place requirements on prime contractors to involve SME suppliers
in delivery where possible. In many other countries where HP operates
this requirement is more closely defined and the involvement of
SME suppliers is a key criterion in the selection of prime contractors.
In some countries, including Australia and the US, quotas for
the involvement of SMEs in delivery are a common requirement in
major contracts. HP would be supportive of measures to require
the greater involvement of SMEs in the delivery of public sector
contracts in the UK.
5. VME MIGRATION
In discussion regarding the use of SMEs in Government
contracts, Mr Jenkin discussed the DWP's ongoing reliance on the
VME operating system, and suggested that it might be worth considering
getting "a dozen or two dozen SMEs to brainstorm how to convert
the data into a modern operating system".
HP has an interest in reducing the dependence that
its customers have on aged proprietary operating systems like
VME. Over several years we have worked with a variety of SMEs
to look in detail at potential strategies for moving DWP benefit
systems off VME. However, the business case for such a change
is far from clear for the Department as dependency on VME is declining
as new systems come on stream.
Whilst HP acknowledges that there are SMEs who may
be able to suggest innovative solutions to similar problems, we
believe that this specific suggestion fails to comprehend quite
how the DWP's reliance on VME arose and why moving away from the
platform has seemingly presented such problems. In summary, it
is not a technical problem per-se, or merely a question of converting
the data to a modern system, but rather a question of balancing
the scale of both technical and business change required to effect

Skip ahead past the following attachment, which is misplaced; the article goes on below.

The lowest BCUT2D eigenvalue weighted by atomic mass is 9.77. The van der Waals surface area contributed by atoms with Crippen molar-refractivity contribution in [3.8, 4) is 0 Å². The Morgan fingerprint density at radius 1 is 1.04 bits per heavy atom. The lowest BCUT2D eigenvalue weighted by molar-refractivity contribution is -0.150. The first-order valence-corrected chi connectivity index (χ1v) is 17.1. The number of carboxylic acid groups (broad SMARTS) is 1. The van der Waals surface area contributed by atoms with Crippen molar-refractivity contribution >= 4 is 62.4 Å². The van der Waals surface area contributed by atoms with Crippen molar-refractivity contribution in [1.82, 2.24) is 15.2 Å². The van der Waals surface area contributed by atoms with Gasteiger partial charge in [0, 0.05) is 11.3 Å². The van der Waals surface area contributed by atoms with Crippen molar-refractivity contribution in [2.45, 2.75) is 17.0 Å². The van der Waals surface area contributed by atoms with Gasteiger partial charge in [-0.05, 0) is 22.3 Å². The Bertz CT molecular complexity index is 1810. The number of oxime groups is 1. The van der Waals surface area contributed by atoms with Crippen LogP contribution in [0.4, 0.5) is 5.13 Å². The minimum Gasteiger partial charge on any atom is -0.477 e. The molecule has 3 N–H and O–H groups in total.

the change against the benefits that might arise from doing so.
The VME-based range of legacy benefit systems that
are still in use today was produced as a result of the "Operational
Strategy" Programme, started in the early 1980s by the Department
for Health and Social Security. These systems were built to automate
the manual processes of the previous benefit delivery departments
within Government. Essentially, the approach adopted for the Operational
Strategy Programme was to create a single system for each individual
benefit. However, in order to deliver the best value for money,
the various benefit systems shared IT components and infrastructure;
additionally, there were many business and data interfaces due
to the interactions between the various benefitsfor example,
entitlement to one benefit raising income levels and hence impacting
entitlement to other benefits, and so on. This led to a highly
integrated set of business and IT systems for benefit processing
that were optimised to maximise the efficiency of case workers
within the then, benefit-focussed, or "Product Centric",
Over the last few years, the problems resulting from
a "Product Centric" model have been the focus of a number
of Government reports and this has led to the modern view that
benefit systems should be focussed on the claimant ie be "Customer
Centric"this requires a set of delivery systems that
look across all the benefits delivered to an individual. Consequently,
this requires a set of business systems whose flow is at "right